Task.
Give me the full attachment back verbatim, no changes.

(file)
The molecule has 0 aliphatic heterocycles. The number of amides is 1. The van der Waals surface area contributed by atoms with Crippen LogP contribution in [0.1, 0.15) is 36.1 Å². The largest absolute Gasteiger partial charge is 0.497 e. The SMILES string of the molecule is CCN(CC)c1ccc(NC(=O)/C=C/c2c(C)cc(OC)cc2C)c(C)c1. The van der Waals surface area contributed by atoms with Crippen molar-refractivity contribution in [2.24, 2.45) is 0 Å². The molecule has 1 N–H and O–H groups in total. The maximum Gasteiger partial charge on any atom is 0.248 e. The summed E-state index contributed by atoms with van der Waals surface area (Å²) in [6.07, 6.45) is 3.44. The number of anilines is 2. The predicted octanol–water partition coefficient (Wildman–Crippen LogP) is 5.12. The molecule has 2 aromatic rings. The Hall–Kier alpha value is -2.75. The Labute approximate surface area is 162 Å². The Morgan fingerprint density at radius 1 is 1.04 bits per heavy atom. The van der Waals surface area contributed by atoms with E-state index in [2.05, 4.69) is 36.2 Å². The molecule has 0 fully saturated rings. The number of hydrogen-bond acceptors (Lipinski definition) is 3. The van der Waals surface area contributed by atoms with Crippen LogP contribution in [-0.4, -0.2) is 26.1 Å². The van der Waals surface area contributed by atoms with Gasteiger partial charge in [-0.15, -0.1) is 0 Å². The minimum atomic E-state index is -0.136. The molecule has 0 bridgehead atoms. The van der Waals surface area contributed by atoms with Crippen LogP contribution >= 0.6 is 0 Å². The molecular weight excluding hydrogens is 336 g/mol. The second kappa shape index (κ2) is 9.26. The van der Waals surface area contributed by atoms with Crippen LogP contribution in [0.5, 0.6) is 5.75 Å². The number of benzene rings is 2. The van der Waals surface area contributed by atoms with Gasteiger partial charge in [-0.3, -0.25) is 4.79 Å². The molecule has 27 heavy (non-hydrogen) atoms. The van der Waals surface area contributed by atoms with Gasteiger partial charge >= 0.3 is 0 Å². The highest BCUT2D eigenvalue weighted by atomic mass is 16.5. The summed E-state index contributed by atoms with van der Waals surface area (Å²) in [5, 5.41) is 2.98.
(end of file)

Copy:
The molecule has 0 aliphatic heterocycles. The number of amides is 1. The van der Waals surface area contributed by atoms with Crippen LogP contribution in [0.1, 0.15) is 36.1 Å². The largest absolute Gasteiger partial charge is 0.497 e. The SMILES string of the molecule is CCN(CC)c1ccc(NC(=O)/C=C/c2c(C)cc(OC)cc2C)c(C)c1. The van der Waals surface area contributed by atoms with Crippen molar-refractivity contribution in [2.24, 2.45) is 0 Å². The molecule has 1 N–H and O–H groups in total. The maximum Gasteiger partial charge on any atom is 0.248 e. The summed E-state index contributed by atoms with van der Waals surface area (Å²) in [6.07, 6.45) is 3.44. The number of anilines is 2. The predicted octanol–water partition coefficient (Wildman–Crippen LogP) is 5.12. The molecule has 2 aromatic rings. The Hall–Kier alpha value is -2.75. The Labute approximate surface area is 162 Å². The Morgan fingerprint density at radius 1 is 1.04 bits per heavy atom. The van der Waals surface area contributed by atoms with E-state index in [2.05, 4.69) is 36.2 Å². The molecule has 0 fully saturated rings. The number of hydrogen-bond acceptors (Lipinski definition) is 3. The van der Waals surface area contributed by atoms with Crippen LogP contribution in [-0.4, -0.2) is 26.1 Å². The van der Waals surface area contributed by atoms with Gasteiger partial charge in [-0.15, -0.1) is 0 Å². The minimum atomic E-state index is -0.136. The molecule has 0 bridgehead atoms. The van der Waals surface area contributed by atoms with Crippen LogP contribution >= 0.6 is 0 Å². The molecular weight excluding hydrogens is 336 g/mol. The second kappa shape index (κ2) is 9.26. The van der Waals surface area contributed by atoms with Crippen LogP contribution in [0.5, 0.6) is 5.75 Å². The number of benzene rings is 2. The van der Waals surface area contributed by atoms with Gasteiger partial charge in [-0.3, -0.25) is 4.79 Å². The molecule has 27 heavy (non-hydrogen) atoms. The van der Waals surface area contributed by atoms with Gasteiger partial charge >= 0.3 is 0 Å². The highest BCUT2D eigenvalue weighted by atomic mass is 16.5. The summed E-state index contributed by atoms with van der Waals surface area (Å²) in [5, 5.41) is 2.98.